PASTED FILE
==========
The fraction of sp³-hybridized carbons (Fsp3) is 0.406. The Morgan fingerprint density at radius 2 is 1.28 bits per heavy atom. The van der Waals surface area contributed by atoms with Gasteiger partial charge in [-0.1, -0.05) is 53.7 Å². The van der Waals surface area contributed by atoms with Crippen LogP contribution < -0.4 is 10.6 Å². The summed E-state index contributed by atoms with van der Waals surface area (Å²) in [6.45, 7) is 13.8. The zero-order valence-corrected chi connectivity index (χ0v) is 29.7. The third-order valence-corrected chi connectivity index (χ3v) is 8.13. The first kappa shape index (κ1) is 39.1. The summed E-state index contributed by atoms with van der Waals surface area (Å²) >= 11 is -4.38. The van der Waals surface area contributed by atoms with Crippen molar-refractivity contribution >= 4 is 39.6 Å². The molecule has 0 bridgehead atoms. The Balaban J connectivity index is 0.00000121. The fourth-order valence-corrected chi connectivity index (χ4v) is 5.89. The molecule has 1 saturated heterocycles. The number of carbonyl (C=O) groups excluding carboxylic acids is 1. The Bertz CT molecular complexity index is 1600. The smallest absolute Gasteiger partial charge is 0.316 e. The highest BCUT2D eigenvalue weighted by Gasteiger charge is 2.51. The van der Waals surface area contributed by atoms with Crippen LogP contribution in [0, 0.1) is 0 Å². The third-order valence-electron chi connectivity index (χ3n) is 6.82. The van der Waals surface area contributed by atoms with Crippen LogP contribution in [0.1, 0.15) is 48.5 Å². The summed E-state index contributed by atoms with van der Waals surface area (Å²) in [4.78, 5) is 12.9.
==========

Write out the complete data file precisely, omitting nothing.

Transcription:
The fraction of sp³-hybridized carbons (Fsp3) is 0.406. The Morgan fingerprint density at radius 2 is 1.28 bits per heavy atom. The van der Waals surface area contributed by atoms with Gasteiger partial charge in [-0.1, -0.05) is 53.7 Å². The van der Waals surface area contributed by atoms with Crippen LogP contribution < -0.4 is 10.6 Å². The summed E-state index contributed by atoms with van der Waals surface area (Å²) in [6.45, 7) is 13.8. The zero-order valence-corrected chi connectivity index (χ0v) is 29.7. The third-order valence-corrected chi connectivity index (χ3v) is 8.13. The first kappa shape index (κ1) is 39.1. The summed E-state index contributed by atoms with van der Waals surface area (Å²) >= 11 is -4.38. The van der Waals surface area contributed by atoms with Crippen molar-refractivity contribution >= 4 is 39.6 Å². The molecule has 0 bridgehead atoms. The Balaban J connectivity index is 0.00000121. The fourth-order valence-corrected chi connectivity index (χ4v) is 5.89. The molecule has 1 saturated heterocycles. The number of carbonyl (C=O) groups excluding carboxylic acids is 1. The Bertz CT molecular complexity index is 1600. The smallest absolute Gasteiger partial charge is 0.316 e. The highest BCUT2D eigenvalue weighted by Gasteiger charge is 2.51. The van der Waals surface area contributed by atoms with Crippen LogP contribution in [0, 0.1) is 0 Å². The third-order valence-electron chi connectivity index (χ3n) is 6.82. The van der Waals surface area contributed by atoms with Crippen LogP contribution in [0.1, 0.15) is 48.5 Å². The summed E-state index contributed by atoms with van der Waals surface area (Å²) in [4.78, 5) is 12.9.